FROM THE PULASKI COUNTY CIRCUIT COURT, FIRST DIVISION [NO.
60CR-10-2047] HONORABLE LEON JOHNSON, JUDGE
Montgomery, Adams & Wyatt, PLC, by: Dale E. Adams, for
Rutledge, Att'y Gen., by: Brad Newman, Ass't
Att'y Gen., for appellee.
RAYMOND R. ABRAMSON, Judge
Blackwell appeals the order of the Pulaski County Circuit
Court denying her petition for postconviction relief pursuant
to Arkansas Rule of Criminal Procedure 37.1 (2016). We affirm
the circuit court's decision.
March 28, 2010, a car driven by Blackwell hit Ralph John
Friedmann, who was walking on a sidewalk along Breckenridge
Drive in Little Rock. Friedmann died from his injuries on
June 8, 2010. On June 24, 2010, the State charged Blackwell
with felony negligent homicide and third-degree battery for
the death of Friedmann. On September 4, 2013, the State
amended the charges to include a charge for manslaughter.
a jury convicted Blackwell of felony negligent homicide,
manslaughter, and third-degree battery. The jury sentenced
Blackwell to ten years' imprisonment for felony negligent
homicide and fined her $500 for third-degree battery. The
jury did not sentence Blackwell on the manslaughter charge at
the request of the State. On February 18, 2015, this court
affirmed Blackwell's conviction. Blackwell v.
State, 2015 Ark.App. 96, 455 S.W.3d 848.
5, 2015, Blackwell filed a petition in the Pulaski County
Circuit Court for postconviction relief pursuant to Arkansas
Rule of Criminal Procedure 37.1. She alleged that her trial
counsel was ineffective for failing to (1) move to dismiss
either the felony negligent-homicide charge or the
manslaughter charge; (2) object to the use of nonpattern jury
instructions; (3) cross-examine former police officer Natasha
Sims about her termination from the Little Rock Police
Department; (4) protect her right to trial by an impartial
jury; (5) object to the prosecutor's improper acquisition
of her sealed medical records; and (6) object or move for a
mistrial after the prosecutor made personal attacks on her
trial counsel during closing arguments.
February 19, 2016, the court held an evidentiary hearing and
took the matter under advisement. Thereafter, on May 27,
2016, the court entered an order denying Blackwell's
petition. On June 23, 2016, Blackwell appealed the decision.
We assumed jurisdiction of this appeal pursuant to footnote 1
in Barnes v. State, 2017 Ark. 76, __S.W.3d__(per
not reverse a denial of postconviction relief unless the
circuit court's findings are clearly erroneous. Reed
v. State, 2011 Ark. 115 (per curiam). A finding is
clearly erroneous when, although there is evidence to support
it, the appellate court, after reviewing the entire evidence,
is left with the definite and firm conviction that a mistake
has been committed. Id.
benchmark question to be resolved in judging a claim of
ineffective assistance of counsel is whether counsel's
conduct so undermined the proper functioning of the
adversarial process that the trial cannot be relied on as
having produced a just result. Norris v. State, 2013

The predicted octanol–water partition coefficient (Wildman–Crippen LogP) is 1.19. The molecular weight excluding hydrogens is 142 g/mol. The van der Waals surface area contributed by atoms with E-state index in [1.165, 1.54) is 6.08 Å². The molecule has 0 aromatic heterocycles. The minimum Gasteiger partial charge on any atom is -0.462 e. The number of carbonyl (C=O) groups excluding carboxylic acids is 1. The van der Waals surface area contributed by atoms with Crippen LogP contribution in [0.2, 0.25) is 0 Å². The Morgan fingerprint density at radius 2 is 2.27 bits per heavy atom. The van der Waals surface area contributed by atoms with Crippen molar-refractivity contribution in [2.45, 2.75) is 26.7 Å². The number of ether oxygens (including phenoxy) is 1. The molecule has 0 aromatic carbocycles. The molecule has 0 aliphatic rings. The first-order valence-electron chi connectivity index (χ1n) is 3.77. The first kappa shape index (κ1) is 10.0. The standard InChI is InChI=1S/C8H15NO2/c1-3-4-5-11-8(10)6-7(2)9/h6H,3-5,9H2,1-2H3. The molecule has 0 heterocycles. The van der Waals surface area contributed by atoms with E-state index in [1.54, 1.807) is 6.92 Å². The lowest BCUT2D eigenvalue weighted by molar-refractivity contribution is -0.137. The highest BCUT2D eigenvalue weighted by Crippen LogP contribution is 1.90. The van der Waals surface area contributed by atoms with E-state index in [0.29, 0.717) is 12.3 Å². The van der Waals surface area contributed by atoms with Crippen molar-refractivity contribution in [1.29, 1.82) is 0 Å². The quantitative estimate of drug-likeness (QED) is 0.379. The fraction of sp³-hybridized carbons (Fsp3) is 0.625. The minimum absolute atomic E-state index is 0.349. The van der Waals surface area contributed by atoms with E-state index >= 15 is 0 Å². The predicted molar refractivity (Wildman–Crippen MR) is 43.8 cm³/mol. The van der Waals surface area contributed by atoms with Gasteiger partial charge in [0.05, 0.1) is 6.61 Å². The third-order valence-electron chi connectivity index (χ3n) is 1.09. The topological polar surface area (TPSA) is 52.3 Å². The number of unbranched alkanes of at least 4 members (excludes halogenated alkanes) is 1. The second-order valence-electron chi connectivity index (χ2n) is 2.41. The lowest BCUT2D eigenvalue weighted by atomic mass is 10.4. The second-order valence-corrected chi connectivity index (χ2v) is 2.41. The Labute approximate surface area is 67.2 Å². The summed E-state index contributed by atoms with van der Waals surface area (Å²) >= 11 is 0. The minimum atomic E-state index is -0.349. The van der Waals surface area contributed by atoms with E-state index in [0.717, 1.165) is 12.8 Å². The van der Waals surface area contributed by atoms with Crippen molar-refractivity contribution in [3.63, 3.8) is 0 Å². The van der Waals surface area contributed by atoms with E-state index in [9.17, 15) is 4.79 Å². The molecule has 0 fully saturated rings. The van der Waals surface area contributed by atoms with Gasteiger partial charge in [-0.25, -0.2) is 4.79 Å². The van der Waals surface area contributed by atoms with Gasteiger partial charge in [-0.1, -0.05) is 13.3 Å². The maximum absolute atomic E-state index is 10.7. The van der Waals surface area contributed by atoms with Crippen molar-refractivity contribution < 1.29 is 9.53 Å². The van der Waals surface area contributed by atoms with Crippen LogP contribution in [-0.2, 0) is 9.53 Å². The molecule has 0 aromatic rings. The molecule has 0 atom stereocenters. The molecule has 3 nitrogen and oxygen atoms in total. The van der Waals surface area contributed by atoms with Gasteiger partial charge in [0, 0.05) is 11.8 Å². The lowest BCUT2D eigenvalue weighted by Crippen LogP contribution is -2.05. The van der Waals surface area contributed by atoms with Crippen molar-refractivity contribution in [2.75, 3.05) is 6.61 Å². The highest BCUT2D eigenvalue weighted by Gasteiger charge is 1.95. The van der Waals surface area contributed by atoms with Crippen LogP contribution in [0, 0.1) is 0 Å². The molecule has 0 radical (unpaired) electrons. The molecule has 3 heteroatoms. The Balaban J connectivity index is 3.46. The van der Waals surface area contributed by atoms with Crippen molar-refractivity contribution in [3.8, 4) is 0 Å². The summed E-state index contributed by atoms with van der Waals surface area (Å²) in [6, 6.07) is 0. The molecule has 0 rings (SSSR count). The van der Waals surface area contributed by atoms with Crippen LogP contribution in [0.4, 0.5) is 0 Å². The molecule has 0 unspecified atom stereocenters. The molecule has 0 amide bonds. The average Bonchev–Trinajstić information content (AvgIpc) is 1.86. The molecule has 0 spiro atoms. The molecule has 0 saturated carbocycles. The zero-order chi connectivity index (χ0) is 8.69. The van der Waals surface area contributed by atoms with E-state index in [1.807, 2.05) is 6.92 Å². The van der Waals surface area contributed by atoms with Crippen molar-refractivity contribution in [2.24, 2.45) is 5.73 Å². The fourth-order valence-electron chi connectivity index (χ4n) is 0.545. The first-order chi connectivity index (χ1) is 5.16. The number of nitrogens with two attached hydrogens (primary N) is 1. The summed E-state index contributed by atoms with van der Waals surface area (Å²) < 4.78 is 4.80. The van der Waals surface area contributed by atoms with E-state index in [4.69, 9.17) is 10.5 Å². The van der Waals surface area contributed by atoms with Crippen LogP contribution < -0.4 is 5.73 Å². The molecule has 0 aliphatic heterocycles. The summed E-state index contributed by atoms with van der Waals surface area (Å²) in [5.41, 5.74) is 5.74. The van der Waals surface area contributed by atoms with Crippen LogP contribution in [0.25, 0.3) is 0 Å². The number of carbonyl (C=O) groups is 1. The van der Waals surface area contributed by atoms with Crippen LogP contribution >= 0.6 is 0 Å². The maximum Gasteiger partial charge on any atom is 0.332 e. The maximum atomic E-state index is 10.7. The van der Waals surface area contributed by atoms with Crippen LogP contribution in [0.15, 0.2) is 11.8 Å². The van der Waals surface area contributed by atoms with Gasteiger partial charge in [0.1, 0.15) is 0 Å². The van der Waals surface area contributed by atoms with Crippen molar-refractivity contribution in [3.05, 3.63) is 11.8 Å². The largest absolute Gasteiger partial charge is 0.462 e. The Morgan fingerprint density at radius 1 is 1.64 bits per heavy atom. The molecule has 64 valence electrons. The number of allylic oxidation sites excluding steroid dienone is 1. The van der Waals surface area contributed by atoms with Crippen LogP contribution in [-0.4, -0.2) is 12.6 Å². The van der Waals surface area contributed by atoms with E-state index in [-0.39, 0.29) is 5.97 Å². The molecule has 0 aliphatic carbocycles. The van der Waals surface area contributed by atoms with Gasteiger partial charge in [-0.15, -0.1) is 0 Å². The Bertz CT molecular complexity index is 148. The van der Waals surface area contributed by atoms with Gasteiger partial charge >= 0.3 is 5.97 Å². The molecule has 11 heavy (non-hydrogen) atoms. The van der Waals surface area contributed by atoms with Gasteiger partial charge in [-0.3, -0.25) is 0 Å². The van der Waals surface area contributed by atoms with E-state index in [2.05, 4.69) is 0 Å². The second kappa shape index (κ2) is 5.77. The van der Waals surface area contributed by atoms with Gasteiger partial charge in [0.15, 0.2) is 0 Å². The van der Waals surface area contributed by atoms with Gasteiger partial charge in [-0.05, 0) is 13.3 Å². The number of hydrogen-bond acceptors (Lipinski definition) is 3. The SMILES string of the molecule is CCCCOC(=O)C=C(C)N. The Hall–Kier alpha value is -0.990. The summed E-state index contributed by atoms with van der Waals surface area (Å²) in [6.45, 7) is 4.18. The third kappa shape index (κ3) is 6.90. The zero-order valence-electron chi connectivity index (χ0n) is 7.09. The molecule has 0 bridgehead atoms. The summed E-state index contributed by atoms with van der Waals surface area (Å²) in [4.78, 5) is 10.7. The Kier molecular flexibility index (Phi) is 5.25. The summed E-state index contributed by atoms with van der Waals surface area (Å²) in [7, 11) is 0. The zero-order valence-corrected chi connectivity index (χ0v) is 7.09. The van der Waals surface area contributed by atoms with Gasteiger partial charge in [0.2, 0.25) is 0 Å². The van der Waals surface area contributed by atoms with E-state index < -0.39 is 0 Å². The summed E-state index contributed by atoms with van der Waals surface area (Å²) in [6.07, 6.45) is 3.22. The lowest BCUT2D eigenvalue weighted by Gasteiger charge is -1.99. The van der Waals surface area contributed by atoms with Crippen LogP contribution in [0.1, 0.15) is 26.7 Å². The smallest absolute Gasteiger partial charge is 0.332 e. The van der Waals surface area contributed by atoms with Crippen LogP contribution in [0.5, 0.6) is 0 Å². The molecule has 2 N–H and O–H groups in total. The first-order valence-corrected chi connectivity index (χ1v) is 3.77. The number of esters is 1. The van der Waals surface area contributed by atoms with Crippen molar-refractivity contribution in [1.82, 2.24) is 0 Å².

Ark. 205, 427 S.W.3d 626 (per curiam). We assess the
effectiveness of counsel under a two-prong standard as set
forth by the United States Supreme Court in Strickland v.
Washington, 466 U.S. 668 (1984). See Lowe v.
State, 2012 Ark. 185, 423 S.W.3d 6 (per curiam). Under
the Strickland test, a claimant must show that
counsel's performance was deficient, and the claimant
must also show that the deficient performance prejudiced the
defense to the extent that the appellant was deprived of a
fair trial. Id. A claimant must satisfy both prongs
of the test, and it is unnecessary to examine both components
of the inquiry if the petitioner fails to satisfy either
requirement. See Pennington v. State, 2013 Ark. 39
petitioner claiming ineffective assistance must first show
that counsel made errors so serious that counsel was not
functioning as the "counsel" guaranteed to the
petitioner by the Sixth Amendment to the United States
Constitution. Walton v. State, 2013 Ark. 254, (per
curiam). There is a strong presumption that trial
counsel's conduct falls within the wide range of
reasonable professional assistance, and an appellant has the
burden of overcoming this presumption by identifying specific
acts or omissions of trial counsel that when viewed from
counsel's perspective at the time of the trial could not
have been the result of reasonable professional judgment.
order to meet the second prong of the test, a claimant must
show that there is a reasonable probability that the
fact-finder's decision would have been different absent
counsel's errors. Delamar v. State, 2011 Ark. 87
(per curiam). A reasonable probability is a probability
sufficient to undermine confidence in the outcome of the
appeal, Blackwell first argues that her trial counsel was
ineffective for failing to obtain a ruling from the circuit
court on the use of nonpattern jury instructions at trial.
She recognizes that her trial attorney made
"extensive" arguments at trial concerning the
instructions but asserts that she failed to obtain a ruling
to preserve the issue for appeal. She claims that the verdict
forms in the instructions were flawed because they did not
have a place for the jury to indicate "not guilty"
for felony negligent homicide and manslaughter. She asserts
that the ...